Climate change is a reality, the climate is changing and global warming is already exceeding 1 degree celcius. The sixth IPCC report is yet another reminder of the alarming state of climate change, underlining the vulnerability of ecosystems and populations, especially those in the intertropical zones, which are mainly made up of developing countries. The oceans are the world’s largest carbon sequestration lungs, but with climate change we’re seeing an increase in ocean acidification and deoxygenation. In addition to climate change, we recognize the negative impact of nutrients as a cause of ocean acidification, leading to degradation of ocean water quality, degradation of biodiversity and marine ecosystems, and reduced social and cultural development of coastal peoples.
According to the IPCC, around 30% of anthropogenic carbon dioxide emissions have already been absorbed by the oceans and seas. On contact with water, carbon dioxide is transformed into carbonic acid. Seawater acidifies, i.e. its pH decreases. According to the IPCC, ocean acidification is set to continue between now and the end of the 21st century. Acidification of marine waters poses a major risk to coral reefs, molluscs and certain types of plankton due to their calcareous structure or shell. Indeed, increasing ocean acidification reduces the availability of carbonate minerals in seawater, important components for marine plants and animals. Combined with warming marine waters, pollution and the eutrophication of aquatic environments, this phenomenon threatens the equilibrium of many ecosystems. By 2050, scientists predict that 86% of the world’s oceans will be warmer and more acidic than at any time in modern history. By 2100, the pH of the surface ocean could fall to less than 7.8, more than 150% lower than today’s already corrosive state, and potentially even more, in some particularly sensitive parts of the planet, such as the Arctic Ocean.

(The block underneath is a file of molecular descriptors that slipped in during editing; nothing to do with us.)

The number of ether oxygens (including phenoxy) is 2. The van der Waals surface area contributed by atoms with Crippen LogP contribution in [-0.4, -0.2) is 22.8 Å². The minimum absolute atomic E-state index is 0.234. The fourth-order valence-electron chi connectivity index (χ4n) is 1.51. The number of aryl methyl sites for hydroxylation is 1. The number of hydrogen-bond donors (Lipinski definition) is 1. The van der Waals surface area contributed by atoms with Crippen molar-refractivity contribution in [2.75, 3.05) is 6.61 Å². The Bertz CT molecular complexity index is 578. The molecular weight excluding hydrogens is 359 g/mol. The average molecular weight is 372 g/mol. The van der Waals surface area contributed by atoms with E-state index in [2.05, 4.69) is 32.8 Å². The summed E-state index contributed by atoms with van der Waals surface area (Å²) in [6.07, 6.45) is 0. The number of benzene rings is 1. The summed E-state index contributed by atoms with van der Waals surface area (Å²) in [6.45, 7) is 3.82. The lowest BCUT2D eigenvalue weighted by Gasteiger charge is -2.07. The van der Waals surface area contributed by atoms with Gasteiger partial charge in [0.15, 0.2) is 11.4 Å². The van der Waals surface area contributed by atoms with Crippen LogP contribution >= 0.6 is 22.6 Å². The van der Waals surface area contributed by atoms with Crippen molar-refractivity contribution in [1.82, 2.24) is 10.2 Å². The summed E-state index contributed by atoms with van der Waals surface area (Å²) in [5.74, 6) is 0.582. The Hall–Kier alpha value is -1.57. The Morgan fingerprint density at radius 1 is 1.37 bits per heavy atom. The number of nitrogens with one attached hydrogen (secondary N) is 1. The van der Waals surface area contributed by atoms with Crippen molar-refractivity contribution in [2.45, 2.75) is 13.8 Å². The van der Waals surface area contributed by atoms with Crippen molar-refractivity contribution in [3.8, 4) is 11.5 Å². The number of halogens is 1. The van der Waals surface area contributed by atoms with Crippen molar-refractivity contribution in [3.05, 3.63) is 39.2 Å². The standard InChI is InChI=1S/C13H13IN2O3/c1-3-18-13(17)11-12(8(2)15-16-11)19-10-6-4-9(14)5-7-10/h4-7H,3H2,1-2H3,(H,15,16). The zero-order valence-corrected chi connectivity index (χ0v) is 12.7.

It is against this backdrop that the African Environmental Network launched its Ocean Observation Program at COP 28 on December 03, 2024 during the world cafe, with the aim of ensuring general ocean monitoring through research, communication, information, awareness-raising and training for better integrated ocean management.
Strengthen resilience and integrated ocean management through continuous ocean observation
- Conduct research on: ocean water quality and ph monitoring, ocean nutrients (their origins, quality and quantity)
- Conduct research into the impact of acidification on marine and coastal ecosystems.
- Raise awareness and provide information on nutrients contributing to ocean acidification
- Train local populations in the best approaches to resilience in the face of new ocean dynamics during the Worl